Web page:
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Lessons to be learnt from how Kerala managed Nipah

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<br>The two earlier outbreaks in India, according to the WHO were in West Bengal in 2001 and 2007.

The source of the Nipah virus was traced to fruit bats and it was confined to Kozhikode and Malappuram in North Kerala.

In 2021, Nipah was detected in patients with fever but was restricted to Pazhur village in Chathamangalam gram panchayat of Kozhikode district. The second outbreak of Nipah claimed one life.

It was on May 2, 2018, that the disease was detected in a patient who was admitted in a Primary Health Centre in Perambra, Kozhikode district. When his condition worsened he was taken to Kozhikode Government Medical College where he succumbed.

His brother also showed similar symptoms and on testing it was found to be the Nipah virus. The samples were later sent to the National Institute of Virology where it was reconfirmed that he was affected by Nipah.

Ten people at Kozhikode Medical College were infected and a nurse Lini Puthuserry who treated the first patient contracted the virus and passed away.

The disease spread to the adjoining Malappuram district and later health advisories were issued in Kozhikode and Malappuram. Cases were also reported in neighbouring Mangaluru district.

The Kerala government and the then health minister K.K. Shailaja, then health secretary Rajeev Sadanandan and the Kozhikode and Malappuram district administrations, including health officials and the police, swung into action and the areas were cordoned off and isolation measures were put in place.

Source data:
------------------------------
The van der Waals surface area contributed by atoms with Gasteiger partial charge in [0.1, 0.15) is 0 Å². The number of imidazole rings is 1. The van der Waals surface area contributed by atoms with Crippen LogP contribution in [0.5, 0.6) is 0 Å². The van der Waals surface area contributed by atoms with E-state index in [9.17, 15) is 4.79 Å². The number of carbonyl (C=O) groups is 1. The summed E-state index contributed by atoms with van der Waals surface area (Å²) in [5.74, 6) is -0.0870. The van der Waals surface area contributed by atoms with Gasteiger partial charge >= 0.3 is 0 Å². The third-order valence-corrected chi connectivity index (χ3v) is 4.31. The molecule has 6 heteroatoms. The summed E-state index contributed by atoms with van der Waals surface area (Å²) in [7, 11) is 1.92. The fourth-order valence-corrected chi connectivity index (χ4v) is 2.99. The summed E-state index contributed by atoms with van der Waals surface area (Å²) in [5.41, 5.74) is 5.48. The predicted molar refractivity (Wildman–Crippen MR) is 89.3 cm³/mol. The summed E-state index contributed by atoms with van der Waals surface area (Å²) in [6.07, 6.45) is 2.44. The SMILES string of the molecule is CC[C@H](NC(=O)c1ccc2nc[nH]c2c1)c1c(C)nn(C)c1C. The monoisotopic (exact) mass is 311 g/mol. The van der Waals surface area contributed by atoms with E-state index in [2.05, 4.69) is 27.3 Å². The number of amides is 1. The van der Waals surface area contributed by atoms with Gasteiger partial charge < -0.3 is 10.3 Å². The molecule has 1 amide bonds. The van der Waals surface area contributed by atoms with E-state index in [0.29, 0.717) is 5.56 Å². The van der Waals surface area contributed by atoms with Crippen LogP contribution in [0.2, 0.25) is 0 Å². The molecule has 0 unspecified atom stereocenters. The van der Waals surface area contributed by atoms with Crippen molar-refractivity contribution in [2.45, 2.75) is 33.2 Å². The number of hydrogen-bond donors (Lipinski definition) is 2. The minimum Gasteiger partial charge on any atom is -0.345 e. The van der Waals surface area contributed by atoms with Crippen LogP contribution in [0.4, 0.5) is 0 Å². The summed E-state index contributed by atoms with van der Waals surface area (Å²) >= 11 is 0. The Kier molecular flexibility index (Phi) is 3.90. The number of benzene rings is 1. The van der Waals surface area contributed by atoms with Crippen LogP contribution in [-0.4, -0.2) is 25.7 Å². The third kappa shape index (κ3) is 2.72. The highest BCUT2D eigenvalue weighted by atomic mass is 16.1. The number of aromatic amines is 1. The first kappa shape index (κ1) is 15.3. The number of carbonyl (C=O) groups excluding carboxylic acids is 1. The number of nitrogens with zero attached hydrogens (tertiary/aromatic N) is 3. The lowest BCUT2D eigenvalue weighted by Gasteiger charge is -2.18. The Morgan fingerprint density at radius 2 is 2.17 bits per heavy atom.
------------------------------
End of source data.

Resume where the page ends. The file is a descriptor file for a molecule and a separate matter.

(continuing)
This controlled the spread and by June first week the spread was totally curtailed. Seventeen people including the nurse Lini Puthussery died and 18 people reported contracting the disease.

The World Health Organisation (WHO) and international health journals lauded the efforts of the Kerala government and Shailaja was praised for her leadership.

Lini Puthussery, the 28 year old nurse of Perambra Taluk Hospital who succumbed to the disease after contracting it while treating the index patient, Mohammed Sabith, was hailed on social media and by the WHO.

Dr Jim Campbell, WHO’s Director of Health Workforce, paid rich tributes to the nurse and tweeted that society must never forget the services that she had rendered to the ailing people during the Nipah outbreak, sacrificing her own life.